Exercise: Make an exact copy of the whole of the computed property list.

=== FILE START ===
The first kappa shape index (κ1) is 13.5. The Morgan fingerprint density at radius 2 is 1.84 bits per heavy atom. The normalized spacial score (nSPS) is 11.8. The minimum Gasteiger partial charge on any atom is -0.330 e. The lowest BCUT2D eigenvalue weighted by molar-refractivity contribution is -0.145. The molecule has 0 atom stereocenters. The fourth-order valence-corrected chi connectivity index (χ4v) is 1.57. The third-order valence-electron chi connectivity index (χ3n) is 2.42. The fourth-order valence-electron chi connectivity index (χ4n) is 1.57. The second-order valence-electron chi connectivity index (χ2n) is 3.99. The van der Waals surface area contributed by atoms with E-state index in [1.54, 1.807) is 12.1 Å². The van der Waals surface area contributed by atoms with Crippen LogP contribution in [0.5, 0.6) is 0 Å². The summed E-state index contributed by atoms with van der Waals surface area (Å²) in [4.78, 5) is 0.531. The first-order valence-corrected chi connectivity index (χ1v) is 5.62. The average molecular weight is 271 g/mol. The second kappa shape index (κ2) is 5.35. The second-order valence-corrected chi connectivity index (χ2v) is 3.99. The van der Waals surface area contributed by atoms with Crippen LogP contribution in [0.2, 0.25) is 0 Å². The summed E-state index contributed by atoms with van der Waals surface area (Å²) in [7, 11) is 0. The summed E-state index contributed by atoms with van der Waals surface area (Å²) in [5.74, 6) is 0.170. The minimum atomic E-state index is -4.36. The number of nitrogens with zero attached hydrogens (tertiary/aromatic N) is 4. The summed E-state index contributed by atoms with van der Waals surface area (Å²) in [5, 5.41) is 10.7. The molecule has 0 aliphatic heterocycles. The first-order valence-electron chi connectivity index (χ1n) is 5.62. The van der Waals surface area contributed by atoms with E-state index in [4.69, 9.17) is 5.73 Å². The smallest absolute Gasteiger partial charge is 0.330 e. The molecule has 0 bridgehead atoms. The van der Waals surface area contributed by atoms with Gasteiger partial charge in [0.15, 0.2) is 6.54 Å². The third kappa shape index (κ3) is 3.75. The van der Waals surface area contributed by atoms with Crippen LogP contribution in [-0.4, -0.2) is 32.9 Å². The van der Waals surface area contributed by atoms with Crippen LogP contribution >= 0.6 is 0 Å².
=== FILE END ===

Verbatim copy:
The first kappa shape index (κ1) is 13.5. The Morgan fingerprint density at radius 2 is 1.84 bits per heavy atom. The normalized spacial score (nSPS) is 11.8. The minimum Gasteiger partial charge on any atom is -0.330 e. The lowest BCUT2D eigenvalue weighted by molar-refractivity contribution is -0.145. The molecule has 0 atom stereocenters. The fourth-order valence-corrected chi connectivity index (χ4v) is 1.57. The third-order valence-electron chi connectivity index (χ3n) is 2.42. The fourth-order valence-electron chi connectivity index (χ4n) is 1.57. The second-order valence-electron chi connectivity index (χ2n) is 3.99. The van der Waals surface area contributed by atoms with E-state index in [1.54, 1.807) is 12.1 Å². The van der Waals surface area contributed by atoms with Crippen LogP contribution in [0.5, 0.6) is 0 Å². The summed E-state index contributed by atoms with van der Waals surface area (Å²) in [4.78, 5) is 0.531. The first-order valence-corrected chi connectivity index (χ1v) is 5.62. The average molecular weight is 271 g/mol. The second kappa shape index (κ2) is 5.35. The second-order valence-corrected chi connectivity index (χ2v) is 3.99. The van der Waals surface area contributed by atoms with Crippen LogP contribution in [0.2, 0.25) is 0 Å². The summed E-state index contributed by atoms with van der Waals surface area (Å²) in [7, 11) is 0. The summed E-state index contributed by atoms with van der Waals surface area (Å²) in [5.74, 6) is 0.170. The minimum atomic E-state index is -4.36. The number of nitrogens with zero attached hydrogens (tertiary/aromatic N) is 4. The summed E-state index contributed by atoms with van der Waals surface area (Å²) in [5, 5.41) is 10.7. The molecule has 0 aliphatic heterocycles. The first-order valence-electron chi connectivity index (χ1n) is 5.62. The van der Waals surface area contributed by atoms with E-state index in [4.69, 9.17) is 5.73 Å². The smallest absolute Gasteiger partial charge is 0.330 e. The molecule has 0 bridgehead atoms. The van der Waals surface area contributed by atoms with Gasteiger partial charge in [0.15, 0.2) is 6.54 Å². The third kappa shape index (κ3) is 3.75. The van der Waals surface area contributed by atoms with Crippen LogP contribution in [-0.4, -0.2) is 32.9 Å². The van der Waals surface area contributed by atoms with Crippen LogP contribution >= 0.6 is 0 Å².